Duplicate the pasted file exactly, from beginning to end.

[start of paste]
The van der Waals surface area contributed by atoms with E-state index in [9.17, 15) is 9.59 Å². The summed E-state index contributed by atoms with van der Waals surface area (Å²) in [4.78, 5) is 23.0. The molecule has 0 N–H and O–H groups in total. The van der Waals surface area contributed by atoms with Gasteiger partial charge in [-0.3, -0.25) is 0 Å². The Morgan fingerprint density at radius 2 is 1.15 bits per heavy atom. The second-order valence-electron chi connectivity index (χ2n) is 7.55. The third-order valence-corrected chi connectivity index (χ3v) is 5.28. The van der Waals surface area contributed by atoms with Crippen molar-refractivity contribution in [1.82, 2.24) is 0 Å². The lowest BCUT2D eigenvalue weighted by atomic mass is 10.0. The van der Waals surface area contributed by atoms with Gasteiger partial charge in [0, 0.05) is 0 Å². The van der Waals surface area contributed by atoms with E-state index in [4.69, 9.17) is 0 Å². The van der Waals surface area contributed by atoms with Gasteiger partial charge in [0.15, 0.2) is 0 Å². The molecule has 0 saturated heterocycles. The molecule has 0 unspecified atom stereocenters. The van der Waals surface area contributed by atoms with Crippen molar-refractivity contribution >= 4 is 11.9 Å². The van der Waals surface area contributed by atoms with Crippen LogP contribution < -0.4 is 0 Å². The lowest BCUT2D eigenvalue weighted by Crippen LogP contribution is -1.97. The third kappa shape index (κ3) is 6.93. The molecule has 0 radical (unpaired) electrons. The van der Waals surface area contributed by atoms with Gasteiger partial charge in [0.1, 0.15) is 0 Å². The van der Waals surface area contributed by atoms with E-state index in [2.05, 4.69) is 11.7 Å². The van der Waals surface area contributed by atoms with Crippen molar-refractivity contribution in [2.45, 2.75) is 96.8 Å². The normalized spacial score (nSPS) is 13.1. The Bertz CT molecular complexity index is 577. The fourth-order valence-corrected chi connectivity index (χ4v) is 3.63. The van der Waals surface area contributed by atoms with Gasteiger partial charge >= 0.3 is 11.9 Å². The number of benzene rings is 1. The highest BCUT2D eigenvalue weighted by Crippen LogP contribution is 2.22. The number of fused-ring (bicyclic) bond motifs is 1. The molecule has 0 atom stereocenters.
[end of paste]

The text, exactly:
The van der Waals surface area contributed by atoms with E-state index in [9.17, 15) is 9.59 Å². The summed E-state index contributed by atoms with van der Waals surface area (Å²) in [4.78, 5) is 23.0. The molecule has 0 N–H and O–H groups in total. The van der Waals surface area contributed by atoms with Gasteiger partial charge in [-0.3, -0.25) is 0 Å². The Morgan fingerprint density at radius 2 is 1.15 bits per heavy atom. The second-order valence-electron chi connectivity index (χ2n) is 7.55. The third-order valence-corrected chi connectivity index (χ3v) is 5.28. The van der Waals surface area contributed by atoms with Crippen molar-refractivity contribution in [1.82, 2.24) is 0 Å². The lowest BCUT2D eigenvalue weighted by atomic mass is 10.0. The van der Waals surface area contributed by atoms with Gasteiger partial charge in [0, 0.05) is 0 Å². The van der Waals surface area contributed by atoms with E-state index in [4.69, 9.17) is 0 Å². The van der Waals surface area contributed by atoms with Gasteiger partial charge in [0.15, 0.2) is 0 Å². The molecule has 0 saturated heterocycles. The molecule has 0 unspecified atom stereocenters. The van der Waals surface area contributed by atoms with Crippen molar-refractivity contribution >= 4 is 11.9 Å². The van der Waals surface area contributed by atoms with Crippen LogP contribution < -0.4 is 0 Å². The lowest BCUT2D eigenvalue weighted by Crippen LogP contribution is -1.97. The third kappa shape index (κ3) is 6.93. The molecule has 0 radical (unpaired) electrons. The van der Waals surface area contributed by atoms with Gasteiger partial charge in [0.1, 0.15) is 0 Å². The van der Waals surface area contributed by atoms with E-state index in [2.05, 4.69) is 11.7 Å². The van der Waals surface area contributed by atoms with Crippen molar-refractivity contribution in [2.45, 2.75) is 96.8 Å². The normalized spacial score (nSPS) is 13.1. The Bertz CT molecular complexity index is 577. The fourth-order valence-corrected chi connectivity index (χ4v) is 3.63. The van der Waals surface area contributed by atoms with Gasteiger partial charge >= 0.3 is 11.9 Å². The number of benzene rings is 1. The highest BCUT2D eigenvalue weighted by Crippen LogP contribution is 2.22. The number of fused-ring (bicyclic) bond motifs is 1. The molecule has 0 atom stereocenters.